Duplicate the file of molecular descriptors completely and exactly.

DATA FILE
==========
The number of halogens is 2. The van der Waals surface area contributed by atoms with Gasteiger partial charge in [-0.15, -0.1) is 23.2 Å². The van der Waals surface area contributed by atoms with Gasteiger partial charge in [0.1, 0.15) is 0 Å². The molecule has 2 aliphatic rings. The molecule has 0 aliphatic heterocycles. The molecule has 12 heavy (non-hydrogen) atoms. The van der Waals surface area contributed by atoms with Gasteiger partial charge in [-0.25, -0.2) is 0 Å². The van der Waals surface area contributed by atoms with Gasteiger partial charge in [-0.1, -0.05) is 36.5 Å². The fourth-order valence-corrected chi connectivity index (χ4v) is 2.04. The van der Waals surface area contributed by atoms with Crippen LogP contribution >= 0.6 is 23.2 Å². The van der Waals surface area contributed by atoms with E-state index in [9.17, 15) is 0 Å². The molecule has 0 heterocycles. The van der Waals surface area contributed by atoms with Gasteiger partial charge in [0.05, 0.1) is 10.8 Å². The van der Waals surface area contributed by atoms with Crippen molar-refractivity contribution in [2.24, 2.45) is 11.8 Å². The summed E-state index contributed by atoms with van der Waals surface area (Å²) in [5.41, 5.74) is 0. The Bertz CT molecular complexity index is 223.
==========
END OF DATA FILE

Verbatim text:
The number of halogens is 2. The van der Waals surface area contributed by atoms with Gasteiger partial charge in [-0.15, -0.1) is 23.2 Å². The van der Waals surface area contributed by atoms with Gasteiger partial charge in [0.1, 0.15) is 0 Å². The molecule has 2 aliphatic rings. The molecule has 0 aliphatic heterocycles. The molecule has 12 heavy (non-hydrogen) atoms. The van der Waals surface area contributed by atoms with Gasteiger partial charge in [-0.25, -0.2) is 0 Å². The van der Waals surface area contributed by atoms with Gasteiger partial charge in [-0.1, -0.05) is 36.5 Å². The fourth-order valence-corrected chi connectivity index (χ4v) is 2.04. The van der Waals surface area contributed by atoms with Crippen LogP contribution >= 0.6 is 23.2 Å². The van der Waals surface area contributed by atoms with E-state index in [9.17, 15) is 0 Å². The molecule has 0 heterocycles. The van der Waals surface area contributed by atoms with Gasteiger partial charge in [0.05, 0.1) is 10.8 Å². The van der Waals surface area contributed by atoms with Crippen molar-refractivity contribution in [2.24, 2.45) is 11.8 Å². The summed E-state index contributed by atoms with van der Waals surface area (Å²) in [5.41, 5.74) is 0. The Bertz CT molecular complexity index is 223.